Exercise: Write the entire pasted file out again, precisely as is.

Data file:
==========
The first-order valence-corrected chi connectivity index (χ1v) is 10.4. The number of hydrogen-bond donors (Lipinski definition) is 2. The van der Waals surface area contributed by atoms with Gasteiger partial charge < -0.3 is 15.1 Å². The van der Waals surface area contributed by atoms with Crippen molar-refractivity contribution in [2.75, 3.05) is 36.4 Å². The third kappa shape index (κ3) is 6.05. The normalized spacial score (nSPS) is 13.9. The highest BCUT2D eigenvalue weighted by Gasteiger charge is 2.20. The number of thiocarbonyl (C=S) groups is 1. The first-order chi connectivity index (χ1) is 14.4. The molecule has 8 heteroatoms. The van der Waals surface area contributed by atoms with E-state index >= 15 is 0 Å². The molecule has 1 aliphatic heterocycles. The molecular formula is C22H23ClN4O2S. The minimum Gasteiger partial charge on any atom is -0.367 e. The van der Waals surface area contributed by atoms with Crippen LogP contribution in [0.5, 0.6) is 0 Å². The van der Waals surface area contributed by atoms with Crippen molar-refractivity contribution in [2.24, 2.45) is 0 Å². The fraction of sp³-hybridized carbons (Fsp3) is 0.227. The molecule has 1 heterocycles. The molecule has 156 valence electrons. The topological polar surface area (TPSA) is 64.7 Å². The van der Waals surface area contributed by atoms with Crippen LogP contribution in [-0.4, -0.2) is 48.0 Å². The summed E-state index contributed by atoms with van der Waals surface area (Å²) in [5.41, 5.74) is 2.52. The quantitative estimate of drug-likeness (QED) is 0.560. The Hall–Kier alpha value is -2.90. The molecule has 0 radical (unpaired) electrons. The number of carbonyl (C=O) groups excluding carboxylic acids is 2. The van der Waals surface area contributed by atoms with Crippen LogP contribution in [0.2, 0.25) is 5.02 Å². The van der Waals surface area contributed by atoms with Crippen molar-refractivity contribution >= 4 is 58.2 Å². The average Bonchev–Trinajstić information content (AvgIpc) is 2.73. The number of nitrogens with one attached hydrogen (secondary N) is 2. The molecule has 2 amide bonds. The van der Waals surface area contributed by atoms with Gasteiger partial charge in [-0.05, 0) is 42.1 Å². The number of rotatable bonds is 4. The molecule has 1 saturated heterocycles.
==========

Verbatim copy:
The first-order valence-corrected chi connectivity index (χ1v) is 10.4. The number of hydrogen-bond donors (Lipinski definition) is 2. The van der Waals surface area contributed by atoms with Gasteiger partial charge < -0.3 is 15.1 Å². The van der Waals surface area contributed by atoms with Crippen molar-refractivity contribution in [2.75, 3.05) is 36.4 Å². The third kappa shape index (κ3) is 6.05. The normalized spacial score (nSPS) is 13.9. The highest BCUT2D eigenvalue weighted by Gasteiger charge is 2.20. The number of thiocarbonyl (C=S) groups is 1. The first-order chi connectivity index (χ1) is 14.4. The molecule has 8 heteroatoms. The van der Waals surface area contributed by atoms with E-state index >= 15 is 0 Å². The molecule has 1 aliphatic heterocycles. The molecular formula is C22H23ClN4O2S. The minimum Gasteiger partial charge on any atom is -0.367 e. The van der Waals surface area contributed by atoms with Crippen LogP contribution in [0.5, 0.6) is 0 Å². The van der Waals surface area contributed by atoms with Crippen molar-refractivity contribution in [2.24, 2.45) is 0 Å². The fraction of sp³-hybridized carbons (Fsp3) is 0.227. The molecule has 1 heterocycles. The molecule has 156 valence electrons. The topological polar surface area (TPSA) is 64.7 Å². The van der Waals surface area contributed by atoms with Crippen LogP contribution in [-0.4, -0.2) is 48.0 Å². The summed E-state index contributed by atoms with van der Waals surface area (Å²) in [5.41, 5.74) is 2.52. The quantitative estimate of drug-likeness (QED) is 0.560. The Hall–Kier alpha value is -2.90. The molecule has 0 radical (unpaired) electrons. The number of carbonyl (C=O) groups excluding carboxylic acids is 2. The van der Waals surface area contributed by atoms with Crippen LogP contribution in [0.2, 0.25) is 5.02 Å². The van der Waals surface area contributed by atoms with Crippen molar-refractivity contribution >= 4 is 58.2 Å². The average Bonchev–Trinajstić information content (AvgIpc) is 2.73. The number of nitrogens with one attached hydrogen (secondary N) is 2. The molecule has 2 amide bonds. The van der Waals surface area contributed by atoms with Gasteiger partial charge in [-0.05, 0) is 42.1 Å². The number of rotatable bonds is 4. The molecule has 1 saturated heterocycles.